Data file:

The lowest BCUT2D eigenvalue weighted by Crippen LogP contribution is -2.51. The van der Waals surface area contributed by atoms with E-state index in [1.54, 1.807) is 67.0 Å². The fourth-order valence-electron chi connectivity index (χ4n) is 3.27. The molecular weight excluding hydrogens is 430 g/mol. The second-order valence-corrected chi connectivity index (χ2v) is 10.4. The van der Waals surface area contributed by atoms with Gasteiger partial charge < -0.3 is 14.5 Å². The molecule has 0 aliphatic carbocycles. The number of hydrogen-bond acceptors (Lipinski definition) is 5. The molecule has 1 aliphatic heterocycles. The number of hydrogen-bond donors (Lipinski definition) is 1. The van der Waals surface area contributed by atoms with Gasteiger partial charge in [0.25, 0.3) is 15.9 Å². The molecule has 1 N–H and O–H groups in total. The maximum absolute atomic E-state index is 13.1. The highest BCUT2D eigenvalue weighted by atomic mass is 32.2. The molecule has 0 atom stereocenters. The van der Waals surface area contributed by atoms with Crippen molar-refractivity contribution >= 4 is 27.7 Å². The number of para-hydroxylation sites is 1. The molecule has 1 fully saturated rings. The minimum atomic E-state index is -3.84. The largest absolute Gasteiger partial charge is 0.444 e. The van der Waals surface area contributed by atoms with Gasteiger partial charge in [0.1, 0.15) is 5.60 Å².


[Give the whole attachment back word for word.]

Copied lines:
The lowest BCUT2D eigenvalue weighted by Crippen LogP contribution is -2.51. The van der Waals surface area contributed by atoms with E-state index in [1.54, 1.807) is 67.0 Å². The fourth-order valence-electron chi connectivity index (χ4n) is 3.27. The molecular weight excluding hydrogens is 430 g/mol. The second-order valence-corrected chi connectivity index (χ2v) is 10.4. The van der Waals surface area contributed by atoms with Gasteiger partial charge < -0.3 is 14.5 Å². The molecule has 0 aliphatic carbocycles. The number of hydrogen-bond acceptors (Lipinski definition) is 5. The molecule has 1 aliphatic heterocycles. The number of hydrogen-bond donors (Lipinski definition) is 1. The van der Waals surface area contributed by atoms with Gasteiger partial charge in [0.25, 0.3) is 15.9 Å². The molecule has 1 N–H and O–H groups in total. The maximum absolute atomic E-state index is 13.1. The highest BCUT2D eigenvalue weighted by atomic mass is 32.2. The molecule has 0 atom stereocenters. The van der Waals surface area contributed by atoms with Crippen molar-refractivity contribution >= 4 is 27.7 Å². The number of para-hydroxylation sites is 1. The molecule has 1 fully saturated rings. The minimum atomic E-state index is -3.84. The largest absolute Gasteiger partial charge is 0.444 e. The van der Waals surface area contributed by atoms with Gasteiger partial charge in [0.1, 0.15) is 5.60 Å².